Basic Study
Copyright ©The Author(s) 2017. Published by Baishideng Publishing Group Inc. All rights reserved.
World J Orthop. Jul 18, 2017; 8(7): 536-544
Published online Jul 18, 2017. doi: 10.5312/wjo.v8.i7.536
Possibilities for arthroscopic treatment of the ageing sternoclavicular joint
Martin Rathcke, Jørgen Tranum-Jensen, Michael Rindom Krogsgaard
Martin Rathcke, Michael Rindom Krogsgaard, Section for Sportstraumatology M51, Bispebjerg-Frederiksberg Hospital, DK-2400 Copenhagen NV, Denmark
Jørgen Tranum-Jensen, Department of Cellular and Molecular Medicine, University of Copenhagen, DK-2200 Copenhagen N, Denmark
Author contributions: All three authors have participated equally in planning the study, examining the specimens, analyzing the results and writing the manuscript.
Institutional review board statement: The study was approved by the head of the body donation program at Department of Cellular and Molecular Medicine (ICMM) at the University of Copenhagen.
Conflict-of-interest statement: None. Each author certifies that he has no commercial associations (e.g., consultancies, stock ownership, equity interest, patent/licensing arrangements, etc.) that might pose a conflict of interest in connection with the submitted article.
Data sharing statement: No additional data are available.
Open-Access: This article is an open-access article which was selected by an in-house editor and fully peer-reviewed by external reviewers. It is distributed in accordance with the Creative Commons Attribution Non Commercial (CC BY-NC 4.0) license, which permits others to distribute, remix, adapt, build upon this work non-commercially, and license their derivative works on different terms, provided the original work is properly cited and the use is non-commercial. See:
Correspondence to: Michael Rindom Krogsgaard, MD, PhD, Professor, Specialist in Orthopaedic Surgery, Section for Sportstraumatology M51, Bispebjerg-Frederiksberg Hospital, Bispebjerg Bakke 23, DK-2400 Copenhagen NV, Denmark.
Telephone: +45-3531-3817 Fax: +45-3531-1880
Received: November 19, 2016
Peer-review started: November 23, 2016
First decision: February 15, 2017
Revised: April 17, 2017
Accepted: May 3, 2017
Article in press: May 5, 2017
Published online: July 18, 2017

To investigate if there are typical degenerative changes in the ageing sternoclavicular joint (SCJ), potentially accessible for arthroscopic intervention.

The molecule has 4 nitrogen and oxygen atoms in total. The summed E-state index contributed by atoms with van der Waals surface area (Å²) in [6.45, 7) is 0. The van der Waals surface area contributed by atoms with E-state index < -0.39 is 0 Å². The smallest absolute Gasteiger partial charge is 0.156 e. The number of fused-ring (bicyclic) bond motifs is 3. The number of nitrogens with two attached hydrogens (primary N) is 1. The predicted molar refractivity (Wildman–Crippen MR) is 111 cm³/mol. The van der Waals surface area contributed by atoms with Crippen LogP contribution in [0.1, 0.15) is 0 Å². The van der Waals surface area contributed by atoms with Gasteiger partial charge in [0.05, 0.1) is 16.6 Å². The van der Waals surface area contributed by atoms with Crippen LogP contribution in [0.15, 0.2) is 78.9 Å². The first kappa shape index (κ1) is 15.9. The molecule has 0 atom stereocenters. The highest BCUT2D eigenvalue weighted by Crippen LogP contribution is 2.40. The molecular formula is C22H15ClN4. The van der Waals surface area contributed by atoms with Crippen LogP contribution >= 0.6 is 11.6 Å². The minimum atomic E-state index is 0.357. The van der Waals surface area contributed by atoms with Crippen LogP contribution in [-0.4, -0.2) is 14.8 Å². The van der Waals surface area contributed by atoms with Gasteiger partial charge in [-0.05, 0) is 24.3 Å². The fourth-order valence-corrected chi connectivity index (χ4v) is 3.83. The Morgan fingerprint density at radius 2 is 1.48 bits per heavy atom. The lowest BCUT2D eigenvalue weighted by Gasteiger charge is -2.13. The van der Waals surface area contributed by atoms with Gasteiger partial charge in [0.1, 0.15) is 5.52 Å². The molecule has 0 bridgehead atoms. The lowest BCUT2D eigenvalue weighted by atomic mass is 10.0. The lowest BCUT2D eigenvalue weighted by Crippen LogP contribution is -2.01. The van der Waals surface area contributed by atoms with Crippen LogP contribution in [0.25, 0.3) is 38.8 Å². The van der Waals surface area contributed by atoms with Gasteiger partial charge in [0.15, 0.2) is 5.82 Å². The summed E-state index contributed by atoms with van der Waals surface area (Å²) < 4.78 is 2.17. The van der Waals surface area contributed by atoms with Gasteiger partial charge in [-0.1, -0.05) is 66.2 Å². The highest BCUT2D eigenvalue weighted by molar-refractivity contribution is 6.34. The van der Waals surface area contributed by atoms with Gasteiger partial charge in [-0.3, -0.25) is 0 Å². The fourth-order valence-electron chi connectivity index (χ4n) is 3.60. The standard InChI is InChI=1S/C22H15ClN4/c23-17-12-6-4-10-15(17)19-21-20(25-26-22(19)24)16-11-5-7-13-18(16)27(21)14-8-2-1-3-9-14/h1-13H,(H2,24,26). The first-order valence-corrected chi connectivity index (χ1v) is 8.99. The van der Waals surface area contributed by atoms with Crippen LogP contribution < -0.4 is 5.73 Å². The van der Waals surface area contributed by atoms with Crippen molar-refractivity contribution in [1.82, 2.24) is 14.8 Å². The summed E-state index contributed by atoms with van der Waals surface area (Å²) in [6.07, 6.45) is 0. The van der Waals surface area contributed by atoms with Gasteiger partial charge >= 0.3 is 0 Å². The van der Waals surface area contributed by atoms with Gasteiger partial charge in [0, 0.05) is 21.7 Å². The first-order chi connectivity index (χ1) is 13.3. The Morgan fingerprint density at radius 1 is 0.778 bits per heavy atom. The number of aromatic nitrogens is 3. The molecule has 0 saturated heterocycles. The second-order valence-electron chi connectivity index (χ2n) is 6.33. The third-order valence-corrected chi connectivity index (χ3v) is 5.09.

Both SCJs were obtained from 39 human cadavers (mean age: 79 years, range: 59-96, 13 F/26 M). Each frozen specimen was divided frontally with a band saw, so that both SCJs were opened in the same section through the center of the discs. After thawing of the specimens, the condition of the discs was evaluated by probing and visual inspection. The articular cartilages were graded according to Outerbridge, and disc attachments were probed. Cranio-caudal heights of the joint cartilages were measured. Superior motion of the clavicle with inferior movement of the lateral clavicle was measured.


Degenerative changes of the discs were common. Only 22 discs (28%) were fully attached and the discs were thickest superiorly. We found a typical pattern: Detachment of the disc inferiorly in connection with thinning, fraying and fragmentation of the inferior part of the disc, and detachment from the anterior and/or posterior capsule. Severe joint cartilage degeneration ≥ grade 3 was more common on the clavicular side (73%) than on the sternal side (54%) of the joint. In cadavers < 70 years 75% had ≤ grade 2 changes while this was the case for only 19% aged 90 years or more. There was no difference in cartilage changes when right and left sides were compared, and no difference between sexes. Only one cadaver - a woman aged 60 years - had normal cartilages.


Changes in the disc and cartilages can be treated by resection of disc, cartilage, intraarticular osteophytes or medial clavicle end. Reattachment of a degenerated disc is not possible.

Keywords: Sternoclavicular, Degenerative, Cartilage, Disc, Arthroscopy

Core tip: Arthroscopic treatment is an option in patients with symptoms from the ageing sternoclavicular joint (SCJ). However, knowledge of age-related changes is essential for planning of such arthroscopic procedures. In 78 human cadaveric SCJs with a mean age of 79 years (range: 59-96 years) we found that degenerative changes of the discs were common, in particular inferior detachment, and only 28% were fully attached. Severe cartilage degeneration was more common on the clavicular than the sternal side. When there was inferior detachment of the disc, we observed increased supero-medial gliding of the clavicle. We conclude that a torn disc or degenerated articular cartilage might be treated by arthroscopic resection, debridement and clavicle end resection. Reattachment of a degenerated disc is not possible.